he whipped an clKhth-Rradc Kirl and
was soundly thrashed by her father.
HANVILLE MOVES SUDDENLY
Former School Tcuclicr's I'rcsent
Address Is Undiscovered.
Merrill F. Hanville. soucht for the
assault upon Superintendent of Schools
HusaonK of Astoria. Iras chanced his
place of residence from the home of
ml wma mm asmimm
Mrs. M. Littlepacc, 600 Hawthorne ave
nue, to an unknown location, according
to information given at that address
last niftht. For some time past Han
ville has roomed at the Hawthorne
At Mrs. I.ittlepage's residence it was
said that Hanville had not been there
for several days, nor could any in
formation be Riven concerning? his
whereabouts. , Surprise was expressed
at the Astoria esapade. "He doesn't
room hero any more." was the state
ment that terminated the interview.
Tax It ii I ing An noil need.
WASHINGTON. May 21. Non-residents,
Including soldiers, will have yo
days after proclamation of peace for
' filinc tax returns. Internal Revenue
j Commissioner Koper announced today.
Read Tne Oreiroiilan classified nrl?.
r-7! ?n? inr
a. M. M
The questions answered below aro
greneral in character; the symptoms or
diseases are given and the answers
should apply to any case of similar
Those wlshinj? further advice. fre.
may address rr. Lewis Baker, College
liuilding. College - Ell wood streets.
Dayton. O.. enclosing pelf-addressed,
stamped envelope for reply. Kull name
and address must be given, but only
initials or fictitious name A-il! be used
in any answers. The remedies can bo
obtained at any well - stocked drug
store. Any druggist can order of w hole-saler.
'Mason writes: - t or years 1 have
been taking medicine to cure constipa
tion, liver trouble and the usual disease
that comes from that source. Head
aches, sallow skin, kidney trouble, dark
spots before my eyes, dizzy spells and
twinges of rheumatism are getting
Answer: Take three grain Sulpherb
Tablets (not sulphur). They are packed
In sealed tubes with directions and are
convenient, effective and highly cura
tive for such ailments as arise from
chronic constipation. If you are dys
peptic, also take tablets, triopeptine.
'Ed" writes: "Being past middle age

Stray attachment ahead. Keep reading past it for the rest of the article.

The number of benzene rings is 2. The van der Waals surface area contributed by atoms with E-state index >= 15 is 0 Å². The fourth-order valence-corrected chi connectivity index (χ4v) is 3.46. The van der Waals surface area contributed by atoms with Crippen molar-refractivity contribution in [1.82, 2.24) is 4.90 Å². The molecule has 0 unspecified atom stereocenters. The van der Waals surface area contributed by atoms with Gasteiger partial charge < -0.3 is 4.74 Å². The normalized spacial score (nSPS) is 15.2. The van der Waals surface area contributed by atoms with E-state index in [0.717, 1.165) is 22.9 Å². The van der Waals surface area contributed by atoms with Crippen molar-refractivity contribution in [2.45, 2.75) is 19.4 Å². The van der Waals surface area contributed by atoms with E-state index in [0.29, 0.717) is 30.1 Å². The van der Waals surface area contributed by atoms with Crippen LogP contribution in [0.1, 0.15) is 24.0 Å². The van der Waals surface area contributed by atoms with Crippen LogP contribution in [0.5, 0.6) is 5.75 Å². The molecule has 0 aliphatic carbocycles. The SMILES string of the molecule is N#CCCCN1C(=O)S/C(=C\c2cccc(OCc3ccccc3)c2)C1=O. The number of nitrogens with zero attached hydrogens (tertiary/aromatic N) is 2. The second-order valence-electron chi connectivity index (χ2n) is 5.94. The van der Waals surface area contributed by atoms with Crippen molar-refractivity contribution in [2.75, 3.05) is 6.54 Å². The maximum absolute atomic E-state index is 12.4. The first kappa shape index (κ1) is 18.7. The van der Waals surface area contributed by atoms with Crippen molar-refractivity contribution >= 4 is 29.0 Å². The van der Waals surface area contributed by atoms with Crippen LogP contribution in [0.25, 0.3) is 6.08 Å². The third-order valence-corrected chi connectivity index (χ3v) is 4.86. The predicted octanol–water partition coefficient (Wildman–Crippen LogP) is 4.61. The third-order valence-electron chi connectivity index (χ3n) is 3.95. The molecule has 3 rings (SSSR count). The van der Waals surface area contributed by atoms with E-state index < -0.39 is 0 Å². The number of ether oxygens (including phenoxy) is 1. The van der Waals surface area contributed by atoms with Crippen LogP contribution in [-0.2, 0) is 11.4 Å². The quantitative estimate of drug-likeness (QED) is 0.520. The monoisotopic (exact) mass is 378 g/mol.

and observing that my nervous system
is in bad shape, I write for a prescrip
tion. I do not gain strength from my
food, am weak, listless, forgetful, sleep
less at times, tired, and unable to act
the part of a strong man of health,
such as I was at one time."
Answer: Get from a well - stocked
pharmacy a sealed tube of Three-Grain
Cadomene Tablets, which are especially
made for those needing a strong, harm
less, rejuvenating tonic. Astonishing
and pleasing results follow and life
and hope are renewed.
"Reader" writes: "What should I do
to relieve a severe case of kidney and
bladder disease? Urine is dark, foul of
odor, and passage is irregular, painful,
etc. Have depression. fever, chills,
pains like rheumatism, and soreness in
region of bladder."
Answer: For such symptoms as you
describe I prescribe my favorite for
mula under the name of Balmwort Tab
lets. This is a splendid efficacious
remedy for such abnormal conditions.
Begin their use as per directions on
each sealed lube.
"Gloria writes: "I would like you
to prescribe a good hair and scalp
treatment. I am bothered with itching
scalp and dandruff. My hair is faded
and falling and none of the remedies I
have tried have done any permanent
Answer: Go to your drugsrist and
obtain a 4-oz. jar of plain yellow Min
yol. Apply as per directions. The dan
druff and itching are conquered with
two or three applications, while it
makes the hair glossy, wavy and full
of intense natural color.
"Myrtle" writes: "Owing to my ex
treme thinness I am frequently em
barrassed by Flighting remarks of
young people. Can you prescribe a safe
remedy to increase my weight'."'
Answer: I have eo many gratifying
reports from the users of three grain
Hypo - Nuclane Tablets, that I have
come to regard these valuable little
tablets as a specific and prescribe them
to all who are aenemic, thin, wasting
nervous and debilitated.
"Sick M. G." writes: "I have been
affected for some months with rheu
matism and have taken much medicine
in vain. Please give prescription that
Answer: The most efficient prescrip
tion I have ever given for rheumatism
is: Iodide of potassium, 2 drams; so
dium salicylate. 4 drams; wine of :ol
chlcum, one-half ounce: conip. essenc
Cardiol. 1 ox.: comp. fluid B.ilmwort, 1
ox.; and syrup sarsaparilla comp. 5 oz.
Mix and take a teaspoonful at meal
time and at bedtime.
John R. Mc asks: "Don't you think
It Is wise to take medicine to reduce
my weight? I weight about C5 pounds
Answer: I do think so: and a very
convenient and effective flesh-reducer
medicine Is sold in sealed tubes with
full directions for home use. It is
called 5-prain Arbolone Tablets and
any well-stocked pharmacy can supply
them. They are esstiitiuily good. Adv.